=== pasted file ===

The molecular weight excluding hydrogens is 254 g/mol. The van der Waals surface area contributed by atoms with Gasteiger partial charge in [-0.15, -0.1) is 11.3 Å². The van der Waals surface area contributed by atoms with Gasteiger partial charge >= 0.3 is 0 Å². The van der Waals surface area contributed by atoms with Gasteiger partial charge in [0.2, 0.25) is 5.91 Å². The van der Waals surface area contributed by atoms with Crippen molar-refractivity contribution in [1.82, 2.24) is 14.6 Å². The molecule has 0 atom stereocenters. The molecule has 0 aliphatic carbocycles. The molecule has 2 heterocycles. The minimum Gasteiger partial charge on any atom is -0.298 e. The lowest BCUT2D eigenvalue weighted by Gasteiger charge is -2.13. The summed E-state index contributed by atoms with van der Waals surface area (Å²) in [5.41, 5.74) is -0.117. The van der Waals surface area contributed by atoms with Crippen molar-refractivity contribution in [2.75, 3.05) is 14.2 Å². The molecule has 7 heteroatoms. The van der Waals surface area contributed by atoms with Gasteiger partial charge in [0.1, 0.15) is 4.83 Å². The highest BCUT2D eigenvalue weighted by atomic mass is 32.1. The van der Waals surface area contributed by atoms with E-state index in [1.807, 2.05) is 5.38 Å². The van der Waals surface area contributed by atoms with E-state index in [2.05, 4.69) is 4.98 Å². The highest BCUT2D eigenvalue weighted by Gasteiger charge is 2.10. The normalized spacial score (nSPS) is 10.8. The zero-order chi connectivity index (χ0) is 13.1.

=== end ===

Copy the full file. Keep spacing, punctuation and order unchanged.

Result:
The molecular weight excluding hydrogens is 254 g/mol. The van der Waals surface area contributed by atoms with Gasteiger partial charge in [-0.15, -0.1) is 11.3 Å². The van der Waals surface area contributed by atoms with Gasteiger partial charge >= 0.3 is 0 Å². The van der Waals surface area contributed by atoms with Gasteiger partial charge in [0.2, 0.25) is 5.91 Å². The van der Waals surface area contributed by atoms with Crippen molar-refractivity contribution in [1.82, 2.24) is 14.6 Å². The molecule has 0 atom stereocenters. The molecule has 0 aliphatic carbocycles. The molecule has 2 heterocycles. The minimum Gasteiger partial charge on any atom is -0.298 e. The lowest BCUT2D eigenvalue weighted by Gasteiger charge is -2.13. The summed E-state index contributed by atoms with van der Waals surface area (Å²) in [5.41, 5.74) is -0.117. The van der Waals surface area contributed by atoms with Crippen molar-refractivity contribution in [2.75, 3.05) is 14.2 Å². The molecule has 7 heteroatoms. The van der Waals surface area contributed by atoms with Gasteiger partial charge in [0.1, 0.15) is 4.83 Å². The highest BCUT2D eigenvalue weighted by atomic mass is 32.1. The van der Waals surface area contributed by atoms with E-state index in [1.807, 2.05) is 5.38 Å². The van der Waals surface area contributed by atoms with E-state index in [2.05, 4.69) is 4.98 Å². The highest BCUT2D eigenvalue weighted by Gasteiger charge is 2.10. The normalized spacial score (nSPS) is 10.8. The zero-order chi connectivity index (χ0) is 13.1.